The Ballantine Family Fund will award $54,000 in Core Value Grants to nonprofits in Montezuma County.
According to news release, The Ballantine Family began awarding these grants in 2015 as a way to designate special funds to specific areas of need.
“These Core Value Grants show broad support across multiple nonprofit sectors and will go a long way in addressing pressing needs in Montezuma County,” Briggen Wrinkle said in the news release. Wrinkle is executive director of the Community Foundation serving Southwest Colorado and grants manager for the Ballantine Family Fund.
The four recipients of this year’s grants are The Mancos Creative District, Montezuma County’s Paths to Mesa Verde trail project, the Piñon Project’s Montelores Emergency Assistance Coalition, and The Bridge Emergency Shelter.
Mancos Creative District. Funds go to the Maker’s Space program, which helps provide space for partners and other artists to hold maker’s classes and demonstrations, as well as community space for arts festivals.“The Ballantine family generously supported some startup money to make that a reality,” Carol Mehesy said. “We will be doing community meetings soon.”Paths to Mesa Verde. Funds go toward the priority project, a multi-use trail connecting Cortez, Mesa Verde National Park and Mancos that has value-added community benefits. Gov. John Hickenlooper has listed the project as one of the state’s 16 most important trail projects for 2016.Montelores Emergency Assistance Coalition. Funds go toward supporting low-income families who need utility assistance to maintain housing and/or heat.The Bridge Emergency Shelter. Funds go toward its new facility expenses.James Dietrich, National Resources Planning and Public Lands coordinator at Montezuma County, said he and his organization are thankful for the grant and look forward to putting it toward the project.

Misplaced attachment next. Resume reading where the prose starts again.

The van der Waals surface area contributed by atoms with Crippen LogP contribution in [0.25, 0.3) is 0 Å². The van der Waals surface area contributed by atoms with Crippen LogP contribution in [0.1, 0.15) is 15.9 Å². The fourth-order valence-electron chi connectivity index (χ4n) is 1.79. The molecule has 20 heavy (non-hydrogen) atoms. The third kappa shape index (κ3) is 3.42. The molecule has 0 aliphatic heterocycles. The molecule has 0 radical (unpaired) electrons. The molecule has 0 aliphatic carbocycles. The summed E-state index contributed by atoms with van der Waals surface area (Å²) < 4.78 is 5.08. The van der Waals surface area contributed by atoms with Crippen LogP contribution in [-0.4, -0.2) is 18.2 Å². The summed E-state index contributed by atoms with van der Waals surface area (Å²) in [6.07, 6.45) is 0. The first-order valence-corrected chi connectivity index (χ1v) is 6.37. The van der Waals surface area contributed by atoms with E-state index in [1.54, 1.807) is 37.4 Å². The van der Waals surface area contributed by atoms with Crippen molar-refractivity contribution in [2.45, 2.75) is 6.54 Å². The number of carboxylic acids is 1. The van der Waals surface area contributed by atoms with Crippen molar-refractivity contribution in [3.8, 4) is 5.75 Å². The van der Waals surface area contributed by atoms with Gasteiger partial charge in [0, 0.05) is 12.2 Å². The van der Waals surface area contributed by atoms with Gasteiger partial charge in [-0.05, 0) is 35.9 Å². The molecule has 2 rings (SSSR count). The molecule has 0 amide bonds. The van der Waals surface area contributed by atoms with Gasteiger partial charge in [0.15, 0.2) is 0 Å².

“Currently we are in the planning process, and we are hoping to use the money to leverage additional funds from the state to acquire right of way,” Dietrich said. “We would be negotiating with willing landowners to receive right of way.”
Laurie Knutson, executive director of The Bridge Emergency shelter, said the grant makes strides in their organization toward its new building. Colorado state funding wanted Bridge to raise $2.3 million for their project.
“The Bridge is at a transitional moment in history, embarking on a new endeavor,” Knutson said in a news release. “The new facilities will shelter 26 persons, and provide Sobering Space for another 15 persons. Additionally, 24 persons will be housed in 1- and 2-bedroom transitional apartments.”
According to Knutson, the organization is within $41,000 of receiving that grant since being awarded the Ballantine Core Value Grant, an invitation-only program.
“It goes to point out that so many people see the value in not only sheltering but giving them the opportunity to be housed,” Knutson said.
After losing funding from Energy Outreach Colorado to help needy families keep the heat on in their homes during the winter, the Ballantine grant came as a relief for the Piñon Project.
“It was a big surprise and a big blessing because our emergency assistance coalition is the only point of entry,” Kellie Willis, of the Piñon Project said. “The fact is that we did not receive some funding that we have received for many years.”